• hispeed120
    I'm. So. Excited.
  • Can't wait
  • crosko42
    So it looks like 1 is enough for me.. Dont plan on getting a 30 inch monitor any time soon.
  • jezza333
    Looks like the NDA lifted at 11:00PM, as there's a load of reviews now just out. Once again it shows that AMD can produce a seriously killer card...

    Crysis 2 on an x2 of this is exactly what I'm waiting for.
  • woostar88
    This is incredible at the price point.
    Err... I thought I was going to see more for the price. Regardless, I think ATI missed the mark here. I am interested in playing games on my HDTV since me and my monitor don't care about these higher resolutions. Fail cakes... Nivida is undoubtedly going to rape ATI in performance with the 300 series. This is good news for mainstream prices however.... you can ptobably upgrade to a current DX10 board soon for a very good price, and then buy a 5850 for $100 in a year from now. Result? Don't but a 5000 series card yet until the price comes down? Heh, I bet the cards will be $100 less in December if the 300 series launches.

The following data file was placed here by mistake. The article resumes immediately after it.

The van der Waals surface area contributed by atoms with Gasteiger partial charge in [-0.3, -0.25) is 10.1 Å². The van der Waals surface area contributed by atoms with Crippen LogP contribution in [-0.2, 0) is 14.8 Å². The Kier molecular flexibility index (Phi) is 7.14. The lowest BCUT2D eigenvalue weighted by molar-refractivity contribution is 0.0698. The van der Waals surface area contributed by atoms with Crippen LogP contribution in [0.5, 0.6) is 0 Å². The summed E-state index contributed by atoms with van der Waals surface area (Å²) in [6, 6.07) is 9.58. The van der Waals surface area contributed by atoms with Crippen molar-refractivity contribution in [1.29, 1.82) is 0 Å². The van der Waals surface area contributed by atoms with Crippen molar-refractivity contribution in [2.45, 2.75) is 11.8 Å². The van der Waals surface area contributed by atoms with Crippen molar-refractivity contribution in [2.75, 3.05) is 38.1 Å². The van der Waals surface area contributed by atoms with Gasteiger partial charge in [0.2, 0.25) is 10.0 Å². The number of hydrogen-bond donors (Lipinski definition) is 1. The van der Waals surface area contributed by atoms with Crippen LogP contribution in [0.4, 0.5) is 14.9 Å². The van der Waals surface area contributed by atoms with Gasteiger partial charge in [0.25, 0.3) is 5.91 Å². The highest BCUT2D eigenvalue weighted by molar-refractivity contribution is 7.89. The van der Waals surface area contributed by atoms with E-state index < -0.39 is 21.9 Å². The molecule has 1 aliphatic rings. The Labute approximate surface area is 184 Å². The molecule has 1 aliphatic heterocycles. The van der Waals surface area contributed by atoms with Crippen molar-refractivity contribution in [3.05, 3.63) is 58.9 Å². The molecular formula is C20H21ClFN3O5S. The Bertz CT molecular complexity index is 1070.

This is not to say I am an Nvidia fan, just undoubtedly you would do well for yourself to hold off for a bit if you want to buy a 5000 series... as the price will come down for a good price/performance ratio soon enough.
  • tipmen
    wait, wait, before I look can it play cry... HOLY SHIT?!
  • viper666
    why didn't they thest it against a GTX 295 rather than 280??? its far superior...
  • cangelini
    viper666why didn't they thest it against a GTX 295 rather than 280??? its far superior...
    Ran it against a GTX 295 and a 285 and 285s in SLI :)
  • Annisman
    I refuse to buy until the 2GB versions come out, not to mention newegg letting you buy more than 1 at a time, paper launch ftl.